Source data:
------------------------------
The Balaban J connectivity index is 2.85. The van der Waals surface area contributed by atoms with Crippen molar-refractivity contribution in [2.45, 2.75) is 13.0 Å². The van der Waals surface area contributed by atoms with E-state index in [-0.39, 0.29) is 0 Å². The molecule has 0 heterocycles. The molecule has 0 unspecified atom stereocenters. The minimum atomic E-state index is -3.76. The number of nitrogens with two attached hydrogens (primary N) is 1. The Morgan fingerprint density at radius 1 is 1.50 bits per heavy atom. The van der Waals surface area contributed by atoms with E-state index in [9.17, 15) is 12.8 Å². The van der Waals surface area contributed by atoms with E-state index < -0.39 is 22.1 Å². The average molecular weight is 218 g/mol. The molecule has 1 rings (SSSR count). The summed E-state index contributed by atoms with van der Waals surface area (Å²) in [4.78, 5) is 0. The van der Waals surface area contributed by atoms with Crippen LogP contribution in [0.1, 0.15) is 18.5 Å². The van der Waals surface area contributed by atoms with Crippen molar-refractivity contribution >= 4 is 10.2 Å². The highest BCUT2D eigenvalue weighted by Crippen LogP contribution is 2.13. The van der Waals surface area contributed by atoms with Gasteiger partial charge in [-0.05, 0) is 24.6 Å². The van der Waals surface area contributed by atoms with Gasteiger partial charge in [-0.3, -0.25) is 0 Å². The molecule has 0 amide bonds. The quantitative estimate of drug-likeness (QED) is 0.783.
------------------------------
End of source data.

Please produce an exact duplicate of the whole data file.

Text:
The Balaban J connectivity index is 2.85. The van der Waals surface area contributed by atoms with Crippen molar-refractivity contribution in [2.45, 2.75) is 13.0 Å². The van der Waals surface area contributed by atoms with E-state index in [-0.39, 0.29) is 0 Å². The molecule has 0 heterocycles. The molecule has 0 unspecified atom stereocenters. The minimum atomic E-state index is -3.76. The number of nitrogens with two attached hydrogens (primary N) is 1. The Morgan fingerprint density at radius 1 is 1.50 bits per heavy atom. The van der Waals surface area contributed by atoms with E-state index in [9.17, 15) is 12.8 Å². The van der Waals surface area contributed by atoms with E-state index < -0.39 is 22.1 Å². The average molecular weight is 218 g/mol. The molecule has 1 rings (SSSR count). The summed E-state index contributed by atoms with van der Waals surface area (Å²) in [4.78, 5) is 0. The van der Waals surface area contributed by atoms with Crippen LogP contribution in [0.1, 0.15) is 18.5 Å². The van der Waals surface area contributed by atoms with Crippen molar-refractivity contribution >= 4 is 10.2 Å². The highest BCUT2D eigenvalue weighted by Crippen LogP contribution is 2.13. The van der Waals surface area contributed by atoms with Gasteiger partial charge in [-0.05, 0) is 24.6 Å². The van der Waals surface area contributed by atoms with Gasteiger partial charge in [-0.3, -0.25) is 0 Å². The molecule has 0 amide bonds. The quantitative estimate of drug-likeness (QED) is 0.783.